Some of the states that pursued the pension obligation bond strategy recently include California ($2 billion), Illinois ($10 billion), Kansas ($500 million), Oregon ($2 billion) and Wisconsin ($1.8 billion). In June 2005, West Virginia voters, in a special election, rejected Governor Manchin’s efforts to issue $5.5 billion in bonds to bolster his state’s ailing pension plans.
In selling these bonds, states are counting on the interest payable on the bonds being less than their pension investment earnings. If a state pension plan can earn 8 percent by investing money the state borrowed at 6 percent, the state is ahead of the game. Another advantage is that states experience immediate budget relief because their current year contributions to a pension plan can be secured from the proceeds of the bond issue.
On the flip side, there is always the possibility that the market may not generate the returns to cover the interest rate. Furthermore, once a state issues a bond, it is locked into paying the debt whereas the state has much more flexibility in deciding on future pension contributions, including size, rate and regularity.
New Jersey's experience offers a cautionary tale for states mulling the pension obligations bonds option. Then-Governor Christine Todd Whitman led an effort that resulted in the state issuing $2.8 billion in bonds that promised to pay off its unfunded pension liability, solve all of its pension problems for the next 36 years, make the state’s contributions to the plan for that year and free up $623 million for tax cuts. The state banked on getting returns exceeding 7.6 percent, the interest it was paying on the bonds. For the first few years, while the economy surged ahead and the stock market roared, the gamble appeared to have paid rich dividends. Then, the economy slumped and the stock market collapsed, resulting in a severe drop in investment earnings. By mid-2003, even after the stock market had recovered, the state only saw returns of 5.5 percent, significantly lower than the required 7.6 percent.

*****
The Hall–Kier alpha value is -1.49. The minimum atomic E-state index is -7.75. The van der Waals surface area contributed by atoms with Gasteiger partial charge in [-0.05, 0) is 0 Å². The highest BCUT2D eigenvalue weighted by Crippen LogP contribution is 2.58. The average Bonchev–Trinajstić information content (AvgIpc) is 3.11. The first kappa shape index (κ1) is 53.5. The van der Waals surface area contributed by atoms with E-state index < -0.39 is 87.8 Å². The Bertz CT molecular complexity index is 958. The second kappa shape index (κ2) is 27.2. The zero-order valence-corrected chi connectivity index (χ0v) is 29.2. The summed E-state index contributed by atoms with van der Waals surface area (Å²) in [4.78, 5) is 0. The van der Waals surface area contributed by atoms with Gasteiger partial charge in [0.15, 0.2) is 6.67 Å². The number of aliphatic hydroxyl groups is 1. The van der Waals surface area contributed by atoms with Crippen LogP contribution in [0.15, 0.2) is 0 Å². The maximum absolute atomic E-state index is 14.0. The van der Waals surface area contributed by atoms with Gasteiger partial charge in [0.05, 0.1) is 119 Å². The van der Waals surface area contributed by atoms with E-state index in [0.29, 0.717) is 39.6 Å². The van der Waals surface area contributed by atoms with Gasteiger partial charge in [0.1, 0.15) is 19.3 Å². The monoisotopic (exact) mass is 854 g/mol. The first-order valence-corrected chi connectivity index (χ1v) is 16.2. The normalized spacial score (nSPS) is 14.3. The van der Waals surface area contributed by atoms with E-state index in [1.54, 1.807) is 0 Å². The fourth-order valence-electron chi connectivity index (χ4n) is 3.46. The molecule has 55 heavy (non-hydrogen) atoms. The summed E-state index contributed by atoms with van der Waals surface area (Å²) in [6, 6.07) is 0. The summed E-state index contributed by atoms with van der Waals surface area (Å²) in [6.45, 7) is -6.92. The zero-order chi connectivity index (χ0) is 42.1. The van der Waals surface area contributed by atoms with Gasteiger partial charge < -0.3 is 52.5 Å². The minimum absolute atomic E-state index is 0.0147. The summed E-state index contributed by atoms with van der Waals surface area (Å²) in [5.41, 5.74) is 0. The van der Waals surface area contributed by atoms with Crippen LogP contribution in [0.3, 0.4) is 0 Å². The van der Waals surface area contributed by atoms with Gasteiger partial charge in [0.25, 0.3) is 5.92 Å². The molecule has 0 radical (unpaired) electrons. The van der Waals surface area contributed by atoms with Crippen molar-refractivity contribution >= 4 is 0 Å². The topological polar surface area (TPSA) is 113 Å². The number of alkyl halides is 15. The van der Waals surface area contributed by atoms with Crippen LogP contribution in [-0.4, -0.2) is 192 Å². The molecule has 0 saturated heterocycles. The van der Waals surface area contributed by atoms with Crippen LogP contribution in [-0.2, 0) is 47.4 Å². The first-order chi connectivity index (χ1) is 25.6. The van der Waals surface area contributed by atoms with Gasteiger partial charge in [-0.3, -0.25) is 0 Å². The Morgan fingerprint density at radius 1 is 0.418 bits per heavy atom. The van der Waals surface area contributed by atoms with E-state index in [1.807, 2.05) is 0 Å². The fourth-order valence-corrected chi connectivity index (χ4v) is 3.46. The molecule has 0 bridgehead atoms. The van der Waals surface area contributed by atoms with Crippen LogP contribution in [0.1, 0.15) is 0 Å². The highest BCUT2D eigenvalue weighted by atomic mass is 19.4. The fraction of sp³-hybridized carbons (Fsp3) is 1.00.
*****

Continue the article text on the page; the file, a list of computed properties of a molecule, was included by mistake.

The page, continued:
Since New Jersey had skipped pension contributions for years, its fiscal year 2007 budget’s $1.1 billion pension contribution exceeded the state’s cumulative contribution in the last 10 years. The huge strains on the state’s finances posed by pension costs, reputed to be $18 billion in unfunded pension liabilities and $20 billion in unfunded healthcare liabilities, has prompted a series of reform efforts and a task force has recommended several cost cutting measures. The city of Pittsburgh also suffered a fate similar to New Jersey’s with its ill-timed pension bond offering in the late 1990s.
Several strategies crop up under this category.
1. Moving workers hired in the future to 401(k)-style investment accounts away from the current format of a guaranteed pension based on years of service and highest salary. This entails moving future state employees away from the current defined benefit (DB) plan to a defined contribution (DC) plan. Alaska became the first state in the country to switch all state workers hired after July 2006 to 401(k)-type accounts. California Governor Schwarzenegger advocated this measure during his 2005 state of the state address but has receded from pursuing it given the howls of protest. Governor Sanford in South Carolina has also advocated this approach along with Governor Romney (and more substantively, Lt. Gov. Healey) in Massachusetts, Governor Corzine in New Jersey and Speaker DeRoche in Michigan. Lawmakers in Illinois, Kentucky, Oregon and Virginia also introduced bills this year to adopt this strategy.